Check out this great article from the News and Record!
Country Strong: 65 Become US Citizens by Jonnelle Davis, Originally published by News & Record on May 24, 2013
To see wonderful photos from the ceremony, visit: News & Record Photo Gallery
H. SCOTT HOFFMANN/News & Record
GREENSBORO — Tricia Kennedy’s history as a “horrible” student kept her from applying to become a citizen of the country she had lived in since she was 8 years old.
“I was scared of the test, pretty much,” Kennedy said. “Isn’t that silly?”
But on Friday afternoon, the mother of two young girls walked to the front of a courtroom inside the federal courthouse, stated her name and home country of Mexico and proudly declared she was “Mexican by birth, American by the grace of God.”
On her way back to her seat, Kennedy kissed the hand of her 6-year-old daughter, Scarlett, and handed the child the miniature American flag that had been given to her as a symbol of her citizenship.
Kennedy was among 65 people who took the oath of citizenship Friday before a courtroom full of family, friends and public officials.
Judge William L. Osteen Jr. declared it his favorite job responsibility because “everybody gets to go home happy at the end of the day.”
Osteen and others who participated in the ceremony pointed out to the group that while many are fortunate enough to be born American citizens, they were special because they took on the responsibility to become one.
“You chose to do this,” said attorney Mary Peña, who was guest speaker at the naturalization ceremony. “You were determined.”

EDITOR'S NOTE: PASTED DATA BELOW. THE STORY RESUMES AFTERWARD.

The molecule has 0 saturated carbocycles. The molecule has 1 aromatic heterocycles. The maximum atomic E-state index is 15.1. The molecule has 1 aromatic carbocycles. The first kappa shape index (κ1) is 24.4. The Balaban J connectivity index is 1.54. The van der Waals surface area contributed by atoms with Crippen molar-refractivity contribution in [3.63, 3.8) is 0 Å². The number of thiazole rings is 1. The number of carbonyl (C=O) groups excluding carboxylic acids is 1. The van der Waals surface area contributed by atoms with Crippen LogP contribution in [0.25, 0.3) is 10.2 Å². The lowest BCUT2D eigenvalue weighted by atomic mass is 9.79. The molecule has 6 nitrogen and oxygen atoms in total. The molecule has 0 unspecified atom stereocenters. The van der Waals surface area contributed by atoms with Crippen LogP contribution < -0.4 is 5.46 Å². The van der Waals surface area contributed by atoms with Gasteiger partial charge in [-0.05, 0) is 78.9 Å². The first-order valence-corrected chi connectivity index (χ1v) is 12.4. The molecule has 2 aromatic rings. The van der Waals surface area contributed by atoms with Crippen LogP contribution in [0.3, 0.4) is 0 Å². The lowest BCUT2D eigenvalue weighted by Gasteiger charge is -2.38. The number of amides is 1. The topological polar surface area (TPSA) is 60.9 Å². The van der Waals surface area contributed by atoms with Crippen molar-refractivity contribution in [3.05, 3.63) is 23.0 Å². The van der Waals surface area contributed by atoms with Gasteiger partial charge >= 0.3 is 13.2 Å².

As they left their seats and filed one by one to the front of the courtroom, they announced to Osteen and onlookers their names and the countries where they were born: Ghana, Mexico, England, Guatemala, Tanzania, Sweden.
Some spoke loudly and clearly.
Others could barely be heard above the crying babies and clicking cameras.
They accepted the certificates that bore their photographs and proof of citizenship with broad smiles and thumbs up to the audience.
It was a simple ceremony with broad meaning.
They can now vote, a privilege Kennedy said spurred her to become a citizen.
One woman told Osteen she looked forward to checking “U.S. citizen” on employment applications.
Another woman showed her allegiance to the country — and North Carolina — by shouting “Go Heels!” as she accepted her certificate.
Pon Philachanh, 35, said he was overwhelmed by becoming a citizen. It’s something the Laos native thought would never happen, although he admitted he procrastinated.
“My wife actually made me,” said Philachanh, who has lived in America most of his life and whose wife became a citizen a few years ago.
Now that he’s a citizen, Philachanh said he’s looking forward to traveling with his wife.
“I just want to see the world,” he said.
Peña, an attorney with Brooks, Pierce, McLendon, Humphrey & Leonard, reminded them that, as citizens, they had the responsibility to get involved in their communities, make contributions and tell their stories.
“America is a far, far richer place when you tell your story, your family’s story,” she said.
Kennedy made it her 2012 New Year’s resolution to become a citizen.
She applied on Dec. 12, 2012.
“My time was running out,” she said.
As for that test she was scared to take?
“It’s really easy,” she said.
Contact Jonnelle Davis at (336) 373-7080.